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Saturday, March 2, 2013

Thoughts for Lent with St Therese

"Some there are who keep themselves in peace, and have peace also with others. And there are some that are neither at peace within themselves, nor suffer others to be in peace; they are troublesome to others, but always more troublesome to themselves" Imitation of Christ Book 2:3

"It is a mistake to want to convince our Sisters that they are in wrong, even if this is the case, for it is not our duty to correct them. Let us be angels of peace, not Justices of the Peace". St Therese 'Conseils and Souvenirs'. 

"Rest on the Passion of Christ, and willingly dwell in His sacred wounds. For if thou fly devoutly to the wounds and precious stigmas of Jesus, thou shalt feel great comfort in tribulation; neither wilt thou much regard the being despised by men, but wilt easily bear up against detracting tongues. Suffer with Christ and for Christ, if thou desirest to reign with Christ. Imitation of Christ, Book 2:1

"My God, I thank Thee for all graces Thou hast bestowed on me, and in particular for having made me pass through the crucible suffering. With what joy I shall see Thee on the last day bearing the Cross as the emblem of royalty. As Thou hast made me a partaker of Thy holy Cross, grant that I may one day be like to Thee, and bear upon my glorified body the imprint of Thy sacred wounds. " St Therese 'Story of a Soul'   

"An internal man quickly recollects himself, because he never pours forth his whole self upon outward things. Exterior labour is no prejudice to him, nor any employment which for a time is necessary; but as things fall out, he so accommodates himself to them. As much as a man draws things to himself, so much is he hindered by them". Imitation Book 2:1

"You become too much absorbed in your work, and worry over it as though you bore the whole responsibility. Do you wonder what is going on at the present moment on other Carmels, and whether the nuns are busy or not? Do their labours prevent you from making your prayer? You must learn to dissociate yourself from your work in the same way,  giving the prescribed time to it, but maintaining detachment of heart". St Therese 'Conseils et Souvenirs'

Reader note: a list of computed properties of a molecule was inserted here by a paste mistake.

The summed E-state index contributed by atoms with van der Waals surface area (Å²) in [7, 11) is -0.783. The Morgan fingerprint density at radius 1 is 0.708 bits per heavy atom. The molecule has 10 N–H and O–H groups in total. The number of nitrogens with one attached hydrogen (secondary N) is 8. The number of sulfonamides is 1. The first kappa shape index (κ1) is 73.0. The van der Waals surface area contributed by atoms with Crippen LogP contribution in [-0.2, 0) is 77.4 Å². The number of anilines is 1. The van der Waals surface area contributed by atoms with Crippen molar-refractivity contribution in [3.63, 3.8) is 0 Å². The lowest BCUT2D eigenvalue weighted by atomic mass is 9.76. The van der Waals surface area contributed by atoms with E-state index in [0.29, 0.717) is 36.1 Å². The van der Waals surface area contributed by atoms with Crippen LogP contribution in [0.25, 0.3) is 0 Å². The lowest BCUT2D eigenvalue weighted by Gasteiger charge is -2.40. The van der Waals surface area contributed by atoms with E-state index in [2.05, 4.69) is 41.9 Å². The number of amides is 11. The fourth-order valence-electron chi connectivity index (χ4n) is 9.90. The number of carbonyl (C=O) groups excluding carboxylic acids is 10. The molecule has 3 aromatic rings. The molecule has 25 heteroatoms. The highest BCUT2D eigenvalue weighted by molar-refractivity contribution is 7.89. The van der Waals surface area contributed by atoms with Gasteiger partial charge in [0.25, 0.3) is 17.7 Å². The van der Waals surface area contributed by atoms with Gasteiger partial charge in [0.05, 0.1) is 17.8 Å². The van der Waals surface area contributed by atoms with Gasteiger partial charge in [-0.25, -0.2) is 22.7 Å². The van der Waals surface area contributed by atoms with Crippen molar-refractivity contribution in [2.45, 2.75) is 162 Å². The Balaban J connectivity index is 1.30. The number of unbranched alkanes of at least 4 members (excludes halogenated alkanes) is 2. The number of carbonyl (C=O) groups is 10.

Nature is covetous, and more willing to take than to give, and loves to have things to herself. But grace is bountiful and open-hearted, avoids selfishness, is contented with little, and judges it more happy to give than to receive. Imitation Book 3:54

Our Lord teaches us to: Give to every one that asketh thee, and of him that taketh away thy goods, ask them not again (Luke 6:30). It is more pleasant to give of one's own free will than to be asked, although this is not very hard if the request is politely made. If, however, it is made in a tactless way, a soul that is not firmly established in charity will find a hundred and one pretext for refusing. If she does finally comply, it is only after having impressed upon the petitioner how inconsiderate she has been, and what a great favour she is doing her. In short, she spends more time in stating her case than she would in performing the thrilling service asked for. St Therese 'Story of a soul'

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